emPHAsis on the wrong sylLAble


Below is an entry in a chart from a patient that was sent to me.

From what I could read of the whole chart, it seems like the doctor who wrote this provides good medical care.

The issue is this: If the Medical Marijuana Advocates think that medicine is suddenly going to be saved from itself by forcing the entire medical industry to use some arcane set of rules when they write medications or medical orders, they’re wrong.

Stop putting the emPHAsis on the wrong sylLAble.

People are murdered with knives every day. We don’t make all the knives dull, we prosecute the people who misuse them.
Bad drivers kill and maim hundreds of people every day. We don’t force car manufacturers to put 2 foot cushions around the perimeter of the cars, we focus our attention on those people who drive poorly.
When lawyers file frivolous lawsuits we don’t …. nevermind, bad example.

Focus on the problem.

Don’t write “Q” before “D.” Don’t use “u” so it isn’t confused with “cc” – and by the way, you shouldn’t be using “cc” anyway, only “ml” … which shouldn’t be confused with microliter – ul. Don’t use “<” because some four year old might get it confused with “>” and don’t use “>” anyway because it might look like a “7” – or even a fancy “T” for that matter. Should we maybe just change the grade school textbooks to get rid of “<” and “>” altogether because some people aren’t smart enough to figure them out?

So let’s say JCAHO’s mandates are an overwhelming success. Everyone in the entire world … do they have a Medical Marijuana Advocates equivalent in Bucharest, I wonder …. anyway … everyone in the world only writes approved letters and makes sure that all decimal points are preceded by a “0.” Are all of these monstrous changes that have cost us millions of dollars to implement really going to improve the medical care provided by physicians with poor handwriting?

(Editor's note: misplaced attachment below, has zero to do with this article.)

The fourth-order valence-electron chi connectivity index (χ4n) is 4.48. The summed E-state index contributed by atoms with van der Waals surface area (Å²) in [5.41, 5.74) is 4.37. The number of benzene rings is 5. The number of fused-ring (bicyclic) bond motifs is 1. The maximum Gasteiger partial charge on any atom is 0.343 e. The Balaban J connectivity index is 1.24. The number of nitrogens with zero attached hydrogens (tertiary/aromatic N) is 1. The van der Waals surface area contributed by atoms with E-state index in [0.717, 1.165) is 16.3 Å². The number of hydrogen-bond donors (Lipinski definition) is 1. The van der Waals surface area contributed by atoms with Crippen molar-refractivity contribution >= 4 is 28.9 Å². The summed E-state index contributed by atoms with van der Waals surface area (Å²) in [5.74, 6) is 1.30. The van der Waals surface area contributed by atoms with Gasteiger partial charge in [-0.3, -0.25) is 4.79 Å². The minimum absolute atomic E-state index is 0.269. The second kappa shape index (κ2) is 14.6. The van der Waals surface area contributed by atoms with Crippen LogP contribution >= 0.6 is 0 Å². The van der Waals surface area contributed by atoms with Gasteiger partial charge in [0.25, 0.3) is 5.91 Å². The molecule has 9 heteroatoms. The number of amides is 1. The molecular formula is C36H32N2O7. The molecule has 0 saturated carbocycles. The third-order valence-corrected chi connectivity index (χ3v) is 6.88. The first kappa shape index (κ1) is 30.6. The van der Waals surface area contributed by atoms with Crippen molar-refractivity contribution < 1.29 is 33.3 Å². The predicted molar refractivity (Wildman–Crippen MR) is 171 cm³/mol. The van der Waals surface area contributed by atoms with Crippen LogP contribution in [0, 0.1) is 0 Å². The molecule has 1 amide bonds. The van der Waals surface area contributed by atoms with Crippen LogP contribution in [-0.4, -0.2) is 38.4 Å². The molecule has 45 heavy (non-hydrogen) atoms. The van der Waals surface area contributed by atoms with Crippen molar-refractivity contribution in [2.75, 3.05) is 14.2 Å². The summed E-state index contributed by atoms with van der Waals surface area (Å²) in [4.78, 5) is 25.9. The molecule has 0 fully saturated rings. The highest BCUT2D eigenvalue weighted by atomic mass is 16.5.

If there is an issue with certain physicians who write poorly, here’s a newsflash: Discipline the physician. Penmanship classes. Block letters. Typewritten orders. Make them hire a scribe. Ding ding ding ding ding. Win-win situation, here. Nurses actually understand the orders. Pharmacists can correctly fill prescriptions without flipping a coin. I don’t keep pulling my hair out from inane micromanagement.

Think there’s a lack of primary care physicians now? Do everything you can to make the job more appealing to those who know how to write like an adult. Keep all the useless picayune rules coming. Sit in conference rooms spending hundreds of thousands of dollars to see what hoops you’re going to make everyone jump through next, rub your hands together with an evil giggle, and couch everything in the name of “patient safety.”

While you’re at it, think about this: How safe will the patients be when there is no one left to care for them because you have helped make the practice of medicine so unappealing?


  1. I can’t even read the note the doctor wrote. You doctors sure have a way of writing and reading each other’s handwriting